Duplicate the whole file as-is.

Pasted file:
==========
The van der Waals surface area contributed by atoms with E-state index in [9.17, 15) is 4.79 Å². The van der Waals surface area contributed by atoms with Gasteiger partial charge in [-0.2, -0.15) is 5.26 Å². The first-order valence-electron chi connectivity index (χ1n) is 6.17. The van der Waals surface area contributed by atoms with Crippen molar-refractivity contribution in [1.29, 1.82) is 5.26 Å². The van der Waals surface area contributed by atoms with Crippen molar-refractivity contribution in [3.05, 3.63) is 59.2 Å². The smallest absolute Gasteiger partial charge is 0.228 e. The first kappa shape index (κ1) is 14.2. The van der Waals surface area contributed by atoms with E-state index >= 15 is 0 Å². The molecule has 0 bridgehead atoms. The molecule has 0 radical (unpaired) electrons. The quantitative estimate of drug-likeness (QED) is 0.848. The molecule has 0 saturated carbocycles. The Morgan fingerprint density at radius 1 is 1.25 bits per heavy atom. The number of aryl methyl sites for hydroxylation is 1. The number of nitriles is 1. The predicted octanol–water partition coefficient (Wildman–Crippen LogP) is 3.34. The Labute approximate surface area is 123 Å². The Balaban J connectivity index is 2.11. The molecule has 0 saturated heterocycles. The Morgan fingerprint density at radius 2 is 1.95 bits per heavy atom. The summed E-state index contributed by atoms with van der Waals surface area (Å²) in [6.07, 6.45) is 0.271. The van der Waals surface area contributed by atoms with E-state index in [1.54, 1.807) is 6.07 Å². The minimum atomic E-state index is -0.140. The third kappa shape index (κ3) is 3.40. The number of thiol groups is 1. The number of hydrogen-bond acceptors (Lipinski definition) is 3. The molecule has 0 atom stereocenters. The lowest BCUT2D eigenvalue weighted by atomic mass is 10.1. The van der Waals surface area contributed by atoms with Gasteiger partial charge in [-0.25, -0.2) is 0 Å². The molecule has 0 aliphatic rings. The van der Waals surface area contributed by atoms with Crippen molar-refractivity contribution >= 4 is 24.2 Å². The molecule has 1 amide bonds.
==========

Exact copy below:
The van der Waals surface area contributed by atoms with E-state index in [9.17, 15) is 4.79 Å². The van der Waals surface area contributed by atoms with Gasteiger partial charge in [-0.2, -0.15) is 5.26 Å². The first-order valence-electron chi connectivity index (χ1n) is 6.17. The van der Waals surface area contributed by atoms with Crippen molar-refractivity contribution in [1.29, 1.82) is 5.26 Å². The van der Waals surface area contributed by atoms with Crippen molar-refractivity contribution in [3.05, 3.63) is 59.2 Å². The smallest absolute Gasteiger partial charge is 0.228 e. The first kappa shape index (κ1) is 14.2. The van der Waals surface area contributed by atoms with E-state index >= 15 is 0 Å². The molecule has 0 bridgehead atoms. The molecule has 0 radical (unpaired) electrons. The quantitative estimate of drug-likeness (QED) is 0.848. The molecule has 0 saturated carbocycles. The Morgan fingerprint density at radius 1 is 1.25 bits per heavy atom. The number of aryl methyl sites for hydroxylation is 1. The number of nitriles is 1. The predicted octanol–water partition coefficient (Wildman–Crippen LogP) is 3.34. The Labute approximate surface area is 123 Å². The Balaban J connectivity index is 2.11. The molecule has 0 saturated heterocycles. The Morgan fingerprint density at radius 2 is 1.95 bits per heavy atom. The summed E-state index contributed by atoms with van der Waals surface area (Å²) in [6.07, 6.45) is 0.271. The van der Waals surface area contributed by atoms with E-state index in [1.54, 1.807) is 6.07 Å². The minimum atomic E-state index is -0.140. The third kappa shape index (κ3) is 3.40. The number of thiol groups is 1. The number of hydrogen-bond acceptors (Lipinski definition) is 3. The molecule has 0 atom stereocenters. The lowest BCUT2D eigenvalue weighted by atomic mass is 10.1. The van der Waals surface area contributed by atoms with Gasteiger partial charge in [-0.25, -0.2) is 0 Å². The molecule has 0 aliphatic rings. The van der Waals surface area contributed by atoms with Crippen molar-refractivity contribution >= 4 is 24.2 Å². The molecule has 1 amide bonds.